A Postcolonial Reading of Jamaica Kincaid's The Autobiography Of My Mother
the Psychology of Colonialism
Communication. Mass media
Language and Literature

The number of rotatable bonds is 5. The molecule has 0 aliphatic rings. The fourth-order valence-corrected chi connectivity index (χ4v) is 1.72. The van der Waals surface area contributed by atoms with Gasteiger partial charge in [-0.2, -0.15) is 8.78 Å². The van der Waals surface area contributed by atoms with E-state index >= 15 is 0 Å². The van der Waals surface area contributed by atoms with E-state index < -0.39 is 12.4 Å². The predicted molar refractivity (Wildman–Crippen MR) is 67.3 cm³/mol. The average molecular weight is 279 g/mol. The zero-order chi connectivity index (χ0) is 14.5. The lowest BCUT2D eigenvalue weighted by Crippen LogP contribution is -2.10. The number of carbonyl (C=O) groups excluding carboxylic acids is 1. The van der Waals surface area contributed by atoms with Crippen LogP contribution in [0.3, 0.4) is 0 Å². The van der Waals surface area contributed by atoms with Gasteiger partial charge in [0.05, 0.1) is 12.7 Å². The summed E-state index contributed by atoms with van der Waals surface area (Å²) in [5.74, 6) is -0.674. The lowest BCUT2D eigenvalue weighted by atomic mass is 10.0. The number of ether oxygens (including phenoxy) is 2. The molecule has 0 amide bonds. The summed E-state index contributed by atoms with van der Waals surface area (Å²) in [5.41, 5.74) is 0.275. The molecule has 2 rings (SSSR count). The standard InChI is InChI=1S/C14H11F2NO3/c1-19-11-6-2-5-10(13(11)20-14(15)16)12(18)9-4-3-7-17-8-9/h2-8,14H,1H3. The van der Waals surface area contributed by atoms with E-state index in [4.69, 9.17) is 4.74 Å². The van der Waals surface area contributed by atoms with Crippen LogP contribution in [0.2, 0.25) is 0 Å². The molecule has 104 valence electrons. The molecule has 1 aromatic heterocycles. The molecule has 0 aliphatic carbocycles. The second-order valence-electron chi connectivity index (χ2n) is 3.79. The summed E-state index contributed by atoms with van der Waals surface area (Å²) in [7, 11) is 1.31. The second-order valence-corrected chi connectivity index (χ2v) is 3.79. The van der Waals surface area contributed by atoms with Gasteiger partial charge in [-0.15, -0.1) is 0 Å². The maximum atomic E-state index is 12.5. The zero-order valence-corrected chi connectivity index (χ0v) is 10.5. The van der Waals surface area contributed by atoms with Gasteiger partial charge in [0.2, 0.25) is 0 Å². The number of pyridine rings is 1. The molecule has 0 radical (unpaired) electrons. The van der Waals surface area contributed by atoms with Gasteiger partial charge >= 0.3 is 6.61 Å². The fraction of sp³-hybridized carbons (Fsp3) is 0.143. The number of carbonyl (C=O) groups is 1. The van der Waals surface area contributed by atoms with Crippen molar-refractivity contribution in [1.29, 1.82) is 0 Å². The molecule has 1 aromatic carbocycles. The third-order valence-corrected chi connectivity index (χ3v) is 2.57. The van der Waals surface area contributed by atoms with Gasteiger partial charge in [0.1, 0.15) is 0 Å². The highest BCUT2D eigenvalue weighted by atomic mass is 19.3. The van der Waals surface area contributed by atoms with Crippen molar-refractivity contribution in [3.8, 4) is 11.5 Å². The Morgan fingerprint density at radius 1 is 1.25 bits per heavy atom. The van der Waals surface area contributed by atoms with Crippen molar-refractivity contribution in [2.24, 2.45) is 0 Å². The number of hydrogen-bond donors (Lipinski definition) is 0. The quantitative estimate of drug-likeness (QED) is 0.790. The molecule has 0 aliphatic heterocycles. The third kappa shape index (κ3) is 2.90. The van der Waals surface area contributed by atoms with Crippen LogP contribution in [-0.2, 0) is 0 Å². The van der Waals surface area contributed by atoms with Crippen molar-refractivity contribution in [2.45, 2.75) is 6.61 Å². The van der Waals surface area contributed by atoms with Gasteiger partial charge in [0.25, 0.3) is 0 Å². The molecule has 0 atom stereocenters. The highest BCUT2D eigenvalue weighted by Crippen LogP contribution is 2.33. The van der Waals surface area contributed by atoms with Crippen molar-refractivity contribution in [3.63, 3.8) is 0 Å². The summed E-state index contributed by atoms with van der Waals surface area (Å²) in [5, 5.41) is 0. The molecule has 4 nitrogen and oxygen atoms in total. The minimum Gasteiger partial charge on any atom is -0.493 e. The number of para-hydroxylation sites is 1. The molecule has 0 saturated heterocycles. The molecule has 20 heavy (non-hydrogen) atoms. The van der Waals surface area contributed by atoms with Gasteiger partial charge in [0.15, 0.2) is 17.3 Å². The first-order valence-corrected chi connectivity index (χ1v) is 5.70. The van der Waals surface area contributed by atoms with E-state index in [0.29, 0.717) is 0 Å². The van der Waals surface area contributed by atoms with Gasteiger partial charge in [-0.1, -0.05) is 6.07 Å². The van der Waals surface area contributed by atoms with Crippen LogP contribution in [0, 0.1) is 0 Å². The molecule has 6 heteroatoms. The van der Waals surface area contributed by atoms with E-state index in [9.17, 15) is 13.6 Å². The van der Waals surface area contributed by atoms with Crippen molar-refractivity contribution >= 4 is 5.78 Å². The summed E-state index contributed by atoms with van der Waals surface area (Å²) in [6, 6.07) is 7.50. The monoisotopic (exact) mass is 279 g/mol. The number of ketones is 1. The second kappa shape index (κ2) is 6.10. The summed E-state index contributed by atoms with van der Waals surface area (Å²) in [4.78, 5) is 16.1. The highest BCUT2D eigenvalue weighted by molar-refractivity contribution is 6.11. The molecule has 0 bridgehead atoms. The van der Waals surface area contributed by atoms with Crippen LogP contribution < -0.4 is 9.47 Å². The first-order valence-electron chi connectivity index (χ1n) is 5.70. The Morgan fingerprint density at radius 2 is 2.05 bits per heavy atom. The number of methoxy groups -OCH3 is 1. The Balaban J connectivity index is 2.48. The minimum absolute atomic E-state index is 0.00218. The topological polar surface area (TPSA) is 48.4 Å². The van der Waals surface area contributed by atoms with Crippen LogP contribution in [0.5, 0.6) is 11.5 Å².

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AbstractCaribbean literature exposes a history of dispossession, exploitation and oppression which has been neglected and often deliberately misinterpreted. In this article the destructive effects of colonization and slavery in Jamaica Kincaid's 1996 novel The Autobiography of My Mother are scrutinized thoroughly. The main objective of this research is to examine Kincaid's novel within the framework of postcolonial studies, in the light of Albert Memmi (2013) and Frantz Fanon's (2008) theories on the psychology of colonialism. Frantz Fanon argues that colonialism had brought together two opposing social orders doomed to coexist in everlasting tension; the colonizer's and the colonized's; these tensions cause the moral and spiritual deformity of an ideological system based on racism, oppression, and exploitation. In contrast to Fanon, Kincaid regards resistance and liberation in a quite different perspective. Instead of attempting to build a "new woman", Xuela refuses to accept the colonizer's views of those like her that lead to self-destruction and self-hatred. Instead, in order to survive, she confidently chooses self-love, albeit an almost grotesque and obsessive one. Kincaid uses Xuela's relationships with various characters to categorize the social types that Fanon describes in his writings—from Philip and his wife Moira as examples of the deformation of behavior caused by colonial social hierarchies to using mask as a metaphor for her manipulative father's mimicry of the oppressors. This research finds out that colonization and slavery have negative impact on both the colonizer and the colonized.